According to the data provided by Rosatomflot, the summer season 2012 is in full swing along the new Northern Sea Route, with a total of transported cargo amounting to 749,706 tons, which is close to last year’s record of 820,789 tons.

During the last two weeks 22 vessels have taken the Northern Sea Route, 13 from the west to the east and nine in the opposite direction. The pioneers of this year’s summer season that took the Northern Sea Route were tankers “Indigo” and “Varzuga” JSC “Murmansk Shipping Company” carrying a cargo of diesel fuel.

Navigating through the Arctic waters via the Northern Sea Route has become ever more prominent over the recent period since the Sea Route is said to reduce the voyage of shipping companied for almost 40 percent in comparison to the ones which includes passing through the Panama or Suez canals.

In July the average time spent on the Northern Sea Route, was 11 days, while in August it did not exceed 9 days with average speed of caravans in the latter equaling to 12 knots.

Sea Route

This map shows the route by the Chinese icebreaker Xuelong with 119 international scientists on broad, of their 93-day Arctic expedtion, to collect data on climate change marine environment and Arctic natural resources. Click on the map to get a bigger picture.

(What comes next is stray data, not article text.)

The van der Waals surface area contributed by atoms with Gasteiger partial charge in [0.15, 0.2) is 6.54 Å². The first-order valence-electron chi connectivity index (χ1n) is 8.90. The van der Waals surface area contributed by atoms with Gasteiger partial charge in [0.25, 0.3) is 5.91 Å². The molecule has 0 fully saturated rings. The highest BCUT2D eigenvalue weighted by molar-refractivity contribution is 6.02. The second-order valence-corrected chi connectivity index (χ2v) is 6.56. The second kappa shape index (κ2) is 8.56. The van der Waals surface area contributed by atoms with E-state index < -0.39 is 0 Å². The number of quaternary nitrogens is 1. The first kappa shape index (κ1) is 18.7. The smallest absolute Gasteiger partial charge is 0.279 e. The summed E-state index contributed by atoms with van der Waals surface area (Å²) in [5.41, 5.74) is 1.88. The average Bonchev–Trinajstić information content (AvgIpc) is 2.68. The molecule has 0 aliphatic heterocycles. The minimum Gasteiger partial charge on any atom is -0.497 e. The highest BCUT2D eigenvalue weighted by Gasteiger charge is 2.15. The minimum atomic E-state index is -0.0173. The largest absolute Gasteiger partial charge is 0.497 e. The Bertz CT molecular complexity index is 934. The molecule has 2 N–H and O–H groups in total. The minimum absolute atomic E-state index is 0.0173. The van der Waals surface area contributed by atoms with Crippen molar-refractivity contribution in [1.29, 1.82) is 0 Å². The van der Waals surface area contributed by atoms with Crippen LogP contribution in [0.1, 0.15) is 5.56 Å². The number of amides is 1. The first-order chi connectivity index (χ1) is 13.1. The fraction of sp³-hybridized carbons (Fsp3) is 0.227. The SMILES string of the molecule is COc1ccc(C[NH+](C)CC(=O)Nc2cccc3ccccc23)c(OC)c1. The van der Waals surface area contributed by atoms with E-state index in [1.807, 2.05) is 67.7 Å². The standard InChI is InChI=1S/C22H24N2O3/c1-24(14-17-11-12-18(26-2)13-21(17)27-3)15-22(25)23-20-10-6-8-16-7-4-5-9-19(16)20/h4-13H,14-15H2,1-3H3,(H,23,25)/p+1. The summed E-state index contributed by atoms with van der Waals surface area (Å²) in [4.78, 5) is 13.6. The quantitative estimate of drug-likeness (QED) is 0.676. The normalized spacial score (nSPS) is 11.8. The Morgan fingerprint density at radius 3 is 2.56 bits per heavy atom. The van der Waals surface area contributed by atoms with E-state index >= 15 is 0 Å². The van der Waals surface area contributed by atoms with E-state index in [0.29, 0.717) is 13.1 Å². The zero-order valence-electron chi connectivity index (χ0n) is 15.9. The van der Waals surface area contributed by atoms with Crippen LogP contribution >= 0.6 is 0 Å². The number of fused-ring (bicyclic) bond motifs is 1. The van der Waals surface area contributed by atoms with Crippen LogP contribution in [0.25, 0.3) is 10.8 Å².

The Northern Sea Route was opened by receding ice in 2005 but was closed by 2007. The amount of polar ice had receded to 2005 levels in August 2008. In late August 2008, it was reported that images from the NASA Aqua satellite had revealed that the last ice blockage of the Northern Sea Route in the Laptev Sea had melted. This would have been the first time since satellite records began that both the Northwest Passage and Northern Sea Route had been open simultaneously. However, other scientists suggested that the satellite images may have been misread and that the sea route was not yet passable.

In 2009, the Bremen-based Beluga Group claimed they were the first Western company to attempt to cross the Northern Sea Route for shipping without assistance from icebreakers, cutting 4000 nautical miles off the journey between Ulsan, Korea and Rotterdam. The voyage was widely covered and sometimes incorrectly said to be the first time when non-Russian ships make the transit. In 1997, a Finnish oil tanker, Uikku, sailed the length of the Northern Sea Route from Murmansk to the Bering Strait, becoming the first Western ship to complete the voyage.